Freudian Fraternity of the Thirties
The one playwright in American drama who appears to have found a means of straddling the two worlds of Joycean unconscious writing and the conscious orientation of the commercial theatre is Thornton Wilder. Sharing with Saroyan a dislike for the mere depiction of surface reality and a desire to enlarge the scope of the theatre, Wilder brings to his free fantasy, however, a mature mind and a craftsman's awareness of effect. Where Saroyan repeats himself, Wilder is eclectic and refuses to be categorized; where Saroyan is bound by a limited perspective, Wilder is cosmic in his point of view and draws effortlessly upon European literature, archaeology and psychology; where Saroyan's common people are drawn from eccentric walks of life and prove to be trivial, foolish and incompetent, Wilder's common people are extracted from the very heart of American family life and strike a universality which eludes Saroyan.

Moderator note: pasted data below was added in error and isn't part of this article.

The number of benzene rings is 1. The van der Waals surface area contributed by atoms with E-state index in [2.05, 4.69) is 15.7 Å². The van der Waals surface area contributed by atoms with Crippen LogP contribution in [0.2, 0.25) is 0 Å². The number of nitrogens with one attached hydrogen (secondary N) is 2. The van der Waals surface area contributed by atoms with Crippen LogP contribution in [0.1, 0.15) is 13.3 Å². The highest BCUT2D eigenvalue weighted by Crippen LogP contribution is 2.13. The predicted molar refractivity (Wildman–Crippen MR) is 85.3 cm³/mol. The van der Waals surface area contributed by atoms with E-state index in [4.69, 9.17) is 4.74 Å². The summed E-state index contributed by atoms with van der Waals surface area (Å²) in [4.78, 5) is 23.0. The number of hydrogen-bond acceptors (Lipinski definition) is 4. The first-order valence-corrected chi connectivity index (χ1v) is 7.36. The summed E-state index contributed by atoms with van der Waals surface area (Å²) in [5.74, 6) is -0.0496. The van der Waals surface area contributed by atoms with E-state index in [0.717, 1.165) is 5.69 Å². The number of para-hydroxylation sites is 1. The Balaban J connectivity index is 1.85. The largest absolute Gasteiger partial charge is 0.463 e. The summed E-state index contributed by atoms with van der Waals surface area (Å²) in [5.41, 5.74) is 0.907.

Three times Pulitzer prize winner (for the novel The Bridge of San Luis Rey, and his two plays, Our Town and The Skin of Our Teeth), Wilder has also done a number of adaptations from foreign drama* and early in his career wrote the one-act plays, A Happy Journey____________________